Using the sonics, I used the implant’s command of the Ascendancy’s language to shout, “Surrender!”

Maybe they might have, but Agent 957 shouted, “Kill him!” in a way that activated my suit’s anti-voice system (now improved thanks to Kals).

Blasts of energy flew toward me, the first two hitting me in the chest. The third missed, absorbed by Tikki’s time bubble, but not destroyed.

She twisted, rotating the bolt around her, and aiming it back at the soldiers, hitting one of them and taking him down.

I didn’t think it was the one who’d fired the bolt, but it was impressive anyway, showing more control than I’d thought she had.

When you’re a fanatic soldier and you’re being urged to kill by mind control, that’s not enough to shake your morale, but it should be.

I fired off another killbot, knowing that after this I had only two left, but also knowing that it was the only bot that worked well enough to be useful. Maybe Tikki could help me convert the rest into something effective later.

The killbot took out six and then exploded on the seventh. They’d moved more when dodging than the first group. I could only guess that it had less force to work with or that the bot hit tougher sections of their armor.

Either way, we’d taken out 16 out of the 20 Ascendancy soldiers (including Tikki’s redirect), leaving four soldiers, three four-handers and Agent 957.

I decided not to use another killbot, partly because I only had two killbots left, partly because I didn’t want to see another body explode, and partly for a reason that both Lee and Hal would have approved of. Knowing that the bot wouldn’t work on Agent 957, that I wouldn’t need it to kill the four-handers, and that the killbots were a limited resource, using them on only four soldiers was inefficient.

It wasn’t a thought that made me feel good about myself, but it was true.

I decided not to dwell on it, turned on the sonics in the hope that they’d disable something, and ran toward the soldiers, hoping Agent 957 would let them surrender.

image image image
  • open
  • next

Guest comic by Jonathan Ying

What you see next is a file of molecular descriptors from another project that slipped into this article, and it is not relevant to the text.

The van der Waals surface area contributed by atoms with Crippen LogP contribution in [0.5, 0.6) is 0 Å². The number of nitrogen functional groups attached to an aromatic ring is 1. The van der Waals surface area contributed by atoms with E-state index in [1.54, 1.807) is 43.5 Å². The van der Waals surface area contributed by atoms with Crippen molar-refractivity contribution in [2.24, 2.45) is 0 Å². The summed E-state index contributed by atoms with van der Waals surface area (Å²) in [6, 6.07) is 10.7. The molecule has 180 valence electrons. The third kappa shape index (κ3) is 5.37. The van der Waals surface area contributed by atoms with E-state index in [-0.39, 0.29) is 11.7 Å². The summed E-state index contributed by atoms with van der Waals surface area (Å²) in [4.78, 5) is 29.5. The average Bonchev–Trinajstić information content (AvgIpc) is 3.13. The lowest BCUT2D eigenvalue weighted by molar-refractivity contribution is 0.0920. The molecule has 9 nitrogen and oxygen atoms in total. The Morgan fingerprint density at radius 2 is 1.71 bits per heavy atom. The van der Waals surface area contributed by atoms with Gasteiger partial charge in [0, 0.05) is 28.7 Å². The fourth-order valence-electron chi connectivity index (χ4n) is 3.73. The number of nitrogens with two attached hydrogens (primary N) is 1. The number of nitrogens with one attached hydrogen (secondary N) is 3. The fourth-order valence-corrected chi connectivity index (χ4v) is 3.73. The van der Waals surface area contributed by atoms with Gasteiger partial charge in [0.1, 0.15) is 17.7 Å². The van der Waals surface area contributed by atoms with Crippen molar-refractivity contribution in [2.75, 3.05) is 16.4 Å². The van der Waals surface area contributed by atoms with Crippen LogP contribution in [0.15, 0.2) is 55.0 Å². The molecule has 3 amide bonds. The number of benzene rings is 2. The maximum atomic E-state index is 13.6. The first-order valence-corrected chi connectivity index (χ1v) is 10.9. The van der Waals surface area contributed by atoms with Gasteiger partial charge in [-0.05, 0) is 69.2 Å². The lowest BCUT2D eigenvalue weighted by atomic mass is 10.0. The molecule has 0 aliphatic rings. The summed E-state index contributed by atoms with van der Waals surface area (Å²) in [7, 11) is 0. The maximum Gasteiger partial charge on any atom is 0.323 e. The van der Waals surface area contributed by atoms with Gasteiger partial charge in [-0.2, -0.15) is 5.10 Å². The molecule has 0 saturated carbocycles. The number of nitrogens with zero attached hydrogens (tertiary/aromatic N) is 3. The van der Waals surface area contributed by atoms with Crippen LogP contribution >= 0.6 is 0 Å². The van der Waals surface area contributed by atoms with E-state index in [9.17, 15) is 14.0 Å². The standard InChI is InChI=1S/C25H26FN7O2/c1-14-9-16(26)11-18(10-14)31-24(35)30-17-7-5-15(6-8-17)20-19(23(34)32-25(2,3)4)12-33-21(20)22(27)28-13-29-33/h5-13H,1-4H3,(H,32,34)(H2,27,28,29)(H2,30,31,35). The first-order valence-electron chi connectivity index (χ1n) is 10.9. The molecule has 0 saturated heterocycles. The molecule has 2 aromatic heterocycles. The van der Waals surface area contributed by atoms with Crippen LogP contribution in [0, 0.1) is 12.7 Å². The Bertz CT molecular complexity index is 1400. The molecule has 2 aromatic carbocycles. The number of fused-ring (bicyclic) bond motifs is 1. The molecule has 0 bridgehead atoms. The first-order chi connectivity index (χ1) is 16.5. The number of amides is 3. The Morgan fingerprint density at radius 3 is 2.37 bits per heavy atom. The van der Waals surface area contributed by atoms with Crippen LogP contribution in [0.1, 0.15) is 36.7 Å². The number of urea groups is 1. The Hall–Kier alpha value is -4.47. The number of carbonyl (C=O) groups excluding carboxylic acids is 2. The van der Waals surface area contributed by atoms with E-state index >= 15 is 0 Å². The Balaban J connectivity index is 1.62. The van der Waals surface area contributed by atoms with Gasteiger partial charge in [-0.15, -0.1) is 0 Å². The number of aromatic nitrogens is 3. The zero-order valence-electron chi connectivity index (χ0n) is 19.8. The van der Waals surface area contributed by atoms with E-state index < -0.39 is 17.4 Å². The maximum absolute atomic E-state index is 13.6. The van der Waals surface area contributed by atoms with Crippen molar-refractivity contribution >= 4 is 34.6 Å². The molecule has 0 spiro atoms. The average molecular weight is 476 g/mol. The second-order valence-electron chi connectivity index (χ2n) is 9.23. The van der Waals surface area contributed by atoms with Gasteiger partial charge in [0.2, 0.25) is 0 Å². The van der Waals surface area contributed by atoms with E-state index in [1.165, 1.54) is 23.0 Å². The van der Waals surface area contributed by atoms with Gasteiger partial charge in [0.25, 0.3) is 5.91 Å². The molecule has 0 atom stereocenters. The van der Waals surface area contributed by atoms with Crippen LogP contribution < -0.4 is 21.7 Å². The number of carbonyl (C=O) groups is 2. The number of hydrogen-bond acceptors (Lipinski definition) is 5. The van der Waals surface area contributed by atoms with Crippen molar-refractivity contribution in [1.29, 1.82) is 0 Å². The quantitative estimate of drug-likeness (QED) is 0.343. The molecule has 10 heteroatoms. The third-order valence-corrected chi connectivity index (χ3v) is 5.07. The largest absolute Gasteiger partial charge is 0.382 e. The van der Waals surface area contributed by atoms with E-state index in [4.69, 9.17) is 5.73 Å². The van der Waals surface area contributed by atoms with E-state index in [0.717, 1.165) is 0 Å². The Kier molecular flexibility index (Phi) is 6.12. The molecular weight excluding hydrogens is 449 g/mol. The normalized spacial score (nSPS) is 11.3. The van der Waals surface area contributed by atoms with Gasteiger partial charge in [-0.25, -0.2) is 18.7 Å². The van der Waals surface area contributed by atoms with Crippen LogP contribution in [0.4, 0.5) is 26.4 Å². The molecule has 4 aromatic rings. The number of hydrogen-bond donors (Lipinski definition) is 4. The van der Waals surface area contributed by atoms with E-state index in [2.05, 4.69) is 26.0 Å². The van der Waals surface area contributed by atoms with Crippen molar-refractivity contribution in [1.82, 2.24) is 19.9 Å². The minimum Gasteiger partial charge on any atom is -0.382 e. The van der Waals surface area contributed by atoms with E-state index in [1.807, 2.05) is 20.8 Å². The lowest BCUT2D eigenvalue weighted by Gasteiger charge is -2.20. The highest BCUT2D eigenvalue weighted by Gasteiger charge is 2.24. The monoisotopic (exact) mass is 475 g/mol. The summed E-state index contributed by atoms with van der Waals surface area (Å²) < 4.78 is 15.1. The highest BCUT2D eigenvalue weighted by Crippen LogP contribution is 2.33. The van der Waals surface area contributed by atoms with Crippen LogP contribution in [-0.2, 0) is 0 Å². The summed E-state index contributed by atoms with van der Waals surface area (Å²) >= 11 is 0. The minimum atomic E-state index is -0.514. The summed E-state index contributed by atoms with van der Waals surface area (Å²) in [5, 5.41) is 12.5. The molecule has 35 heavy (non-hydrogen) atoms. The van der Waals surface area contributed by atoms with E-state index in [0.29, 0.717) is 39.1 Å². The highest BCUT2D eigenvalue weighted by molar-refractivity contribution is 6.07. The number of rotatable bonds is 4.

Hi, dear readers! We’re taking a break and thus, like last week, we have a guest comic for you! It’s made by Jonathan Ying, the designer of Bargain Quest! We love Bargain Quest and so do all the people we have played it so far. Bargain Quest second kickstarter has launched today, so if you’re interested in the game, you can get yourself a copy of the game… and the new expansion! Click here to see the Kickstarter project. We’d also like to thank Jonathan for the amazing guest comic. <3 We want our characters to always be dressed like this in the future. 

Having guest comics has been really cool, it has given us time to catch our breath and to see the creativity of others. Next week, we’re back with the ‘normal’ Semi Co-op comics. For now, a few words from Jonathan Ying:


Hi everyone! This is Jonathan Ying! I’m a game designer and sometimes illustrator. I’m a big fan of Semi Co-op and was super excited to get the chance to do a guest comic! This particular one was a blast to draw and it covers a discussion I often consider regarding immersion and roleplaying in gaming! You can see more of what I do by going to my website! Happy gaming!

What game do you find the most immersive?

The post Guest comic by Jonathan Ying appeared first on Semi Co-op.

  • open
  • next

B14.2 Breaking Point


Previous | Next

“Commencing fifty-ninth attempt at completing the prime directive,” the Memento in front of them said, its brassy, electronical voice carrying easily across the plaza. “Assuming command of local operations as per pre-existing protocols established with the relevant Metahuman Combat Organisations.”

Irene watched the machine – could it even really be said to be a machine? – reach out and touch the pillar of tesseracts. Golden light spread from the point of impact, circuit patterns spreading over and through the tesseracts as they folded into themselves and disappeared, until only one was left, floating at about chest height above the ground.